Skip to content

Sheep, solar and crops. How some Alberta farms are creating ideal growing conditions

Sheep, wheat, solar can be winning combination for Alberta agriculture
TWO FARMS IN ONE — Farmers can generate clean energy and crops on the same land through agrivoltaics. Shown here are sheep on the Bon Accord solar array in 2021. KEVIN MA/St. Albert Gazette

How Now Green Cow
How Now Green Cow is examining how global heating how our dinners are shaping, and are being shaped by, the climate crisis. Got a food and climate question? Send it to [email protected] so it can be addressed in a future story.

Can farmers harvest food and the sun at the same time?

That’s a question some Albertans might have after driving past a big solar array built on farmland. If we’re using land to produce clean energy, does that mean less land for food?

Not necessarily. Done properly, farmers can raise food and produce power on the same patch of land using agrivoltaics. The Town of Bon Accord did by using sheep to mow the grass under its solar array from 2021 to 2022.

“It was great having sheep there,” said town CAO Jodi Brown, as they saved the town money on mowing and gave the sheep grass to eat.

Janna Greir of Solar Sheep Inc. has been using sheep to mow the grass at the Strathmore Solar array for about three years now. The array’s owners (Capital Power) save money on mowing, while she earns money for her services and gets more land to raise more sheep.

“It’s allowed us to grow our business,” Greir said.

Powering up crops

Agrivoltaics is the use of solar panels to increase crop yield, said Joshua Pearce, a researcher of solar technology at Ontario’s Western University and co-founder of Agrivoltaics Canada. You do this by calculating how much sun, wind, heat, and water a crop needs, and using panels as fences and shades to create those ideal growing conditions.

Pearce said researchers have found that properly designed on-farm solar arrays can significantly improve yields in crops such as basil, broccoli, celery, corn, lettuce, pasture grass, potatoes, spinach, and wheat. One 2018 study of a solar farm in Oregon found grass under the panels was 90 per cent more abundant and 328 per cent more water efficient than unprotected grass.

“You can get massive increases in yield,” Pearce said.

Combining crops and solar gives farmers financial security in the form of ongoing revenue from power produced or lease payments from the array owner, said Mikhail Ivanchikov of Dandelion Renewables (builders of the Bon Accord array). Solar panels can also act as wind breaks to reduce soil erosion and improve land values.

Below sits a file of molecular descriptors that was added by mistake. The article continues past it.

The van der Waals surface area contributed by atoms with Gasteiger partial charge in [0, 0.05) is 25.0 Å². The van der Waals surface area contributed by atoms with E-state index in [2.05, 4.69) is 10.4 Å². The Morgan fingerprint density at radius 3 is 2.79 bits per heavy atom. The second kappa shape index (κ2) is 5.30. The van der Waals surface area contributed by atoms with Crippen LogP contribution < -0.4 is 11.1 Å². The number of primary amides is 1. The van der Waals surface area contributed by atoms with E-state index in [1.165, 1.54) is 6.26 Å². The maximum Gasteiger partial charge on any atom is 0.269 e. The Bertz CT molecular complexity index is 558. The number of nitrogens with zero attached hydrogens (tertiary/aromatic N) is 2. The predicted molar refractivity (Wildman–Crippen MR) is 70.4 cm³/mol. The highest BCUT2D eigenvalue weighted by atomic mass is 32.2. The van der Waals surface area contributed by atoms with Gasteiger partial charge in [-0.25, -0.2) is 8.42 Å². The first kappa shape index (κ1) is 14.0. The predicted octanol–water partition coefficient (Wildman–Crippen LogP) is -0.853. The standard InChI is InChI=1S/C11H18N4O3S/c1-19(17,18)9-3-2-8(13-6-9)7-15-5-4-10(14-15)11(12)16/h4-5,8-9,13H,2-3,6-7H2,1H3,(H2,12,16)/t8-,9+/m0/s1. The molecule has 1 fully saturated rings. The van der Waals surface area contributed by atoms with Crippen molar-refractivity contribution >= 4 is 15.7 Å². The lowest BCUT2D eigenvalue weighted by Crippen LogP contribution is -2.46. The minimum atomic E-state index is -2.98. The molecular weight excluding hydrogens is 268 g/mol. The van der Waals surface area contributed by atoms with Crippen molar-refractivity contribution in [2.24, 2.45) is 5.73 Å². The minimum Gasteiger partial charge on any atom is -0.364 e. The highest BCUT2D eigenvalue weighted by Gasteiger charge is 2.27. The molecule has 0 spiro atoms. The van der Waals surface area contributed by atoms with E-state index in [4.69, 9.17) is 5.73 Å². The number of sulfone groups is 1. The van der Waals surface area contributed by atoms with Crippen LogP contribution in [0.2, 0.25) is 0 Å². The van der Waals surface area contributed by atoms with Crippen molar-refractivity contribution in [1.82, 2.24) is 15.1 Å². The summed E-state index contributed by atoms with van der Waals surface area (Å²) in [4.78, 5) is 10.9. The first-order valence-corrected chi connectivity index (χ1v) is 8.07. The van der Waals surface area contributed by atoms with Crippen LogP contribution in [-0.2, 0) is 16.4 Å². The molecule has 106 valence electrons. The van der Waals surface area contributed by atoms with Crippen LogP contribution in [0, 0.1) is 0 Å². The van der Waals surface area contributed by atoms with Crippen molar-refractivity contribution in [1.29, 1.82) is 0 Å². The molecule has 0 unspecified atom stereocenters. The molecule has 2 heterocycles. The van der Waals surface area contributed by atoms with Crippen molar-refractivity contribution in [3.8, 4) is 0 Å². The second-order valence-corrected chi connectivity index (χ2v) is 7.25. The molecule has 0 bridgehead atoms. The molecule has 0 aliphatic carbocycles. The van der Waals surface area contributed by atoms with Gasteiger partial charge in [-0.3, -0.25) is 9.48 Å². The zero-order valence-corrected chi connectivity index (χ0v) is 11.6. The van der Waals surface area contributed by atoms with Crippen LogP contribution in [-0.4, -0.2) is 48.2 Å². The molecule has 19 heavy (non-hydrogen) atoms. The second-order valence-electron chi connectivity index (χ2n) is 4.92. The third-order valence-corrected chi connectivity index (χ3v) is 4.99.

Caution ahead

Solar and sheep don’t always work out. Morinville Hutterite Colony boss John Wurz said he pulled his sheep off the Bon Accord array in 2022 after a guardian dog went missing and about half the flock died.

“For me, it was more of a bother than anything,” he said of the on-array sheep, as he had to go out of his way to check in on the sheep.

Pearce said it’s not yet clear if agrivoltaics will work with every crop. Most research on it has happened outside of Canada, and there’s much work to be done to see if its benefits can be realized in this country. (His team is doing ongoing research in this area.)

Agrivoltaics with sheep also take work, Greir said. You need insurance to cover your sheep, enough staff and guardian dogs to protect them, and the right mix of grass under the panels to ensure proper nutrition. You also have to use rotational grazing (where you have animals intensively graze one region before moving then to another) to ensure the sheep eat all the grass, and not just the plants they like.

Farmers should tailor solar farm designs to their crops, Pearce said. Fixed panels might work for shade-loving lettuce, for example, while wheat might need long, widely spaced walls of panels (ideally ones that can pivot to track the sun) to give combines space to move.

Pearce said agrivoltaics has huge potential in Alberta. One study he led found Alberta could get almost all of its electricity from zero-carbon sources if it built agrivoltaic solar arrays on about 1.4 per cent of its farmland.

“Nobody wants to see good agricultural land paved over,” Pearce said, as that would raise food prices.

“I don’t think we should do normal solar farms anymore. We should do everything as agrivoltaics.”

Kevin Ma

About the Author: Kevin Ma

Kevin Ma joined the St. Albert Gazette in 2006. He writes about Sturgeon County, education, the environment, agriculture, science and aboriginal affairs. He also contributes features, photographs and video.
Read more


push icon
Be the first to read breaking stories. Enable push notifications on your device. Disable anytime.
No thanks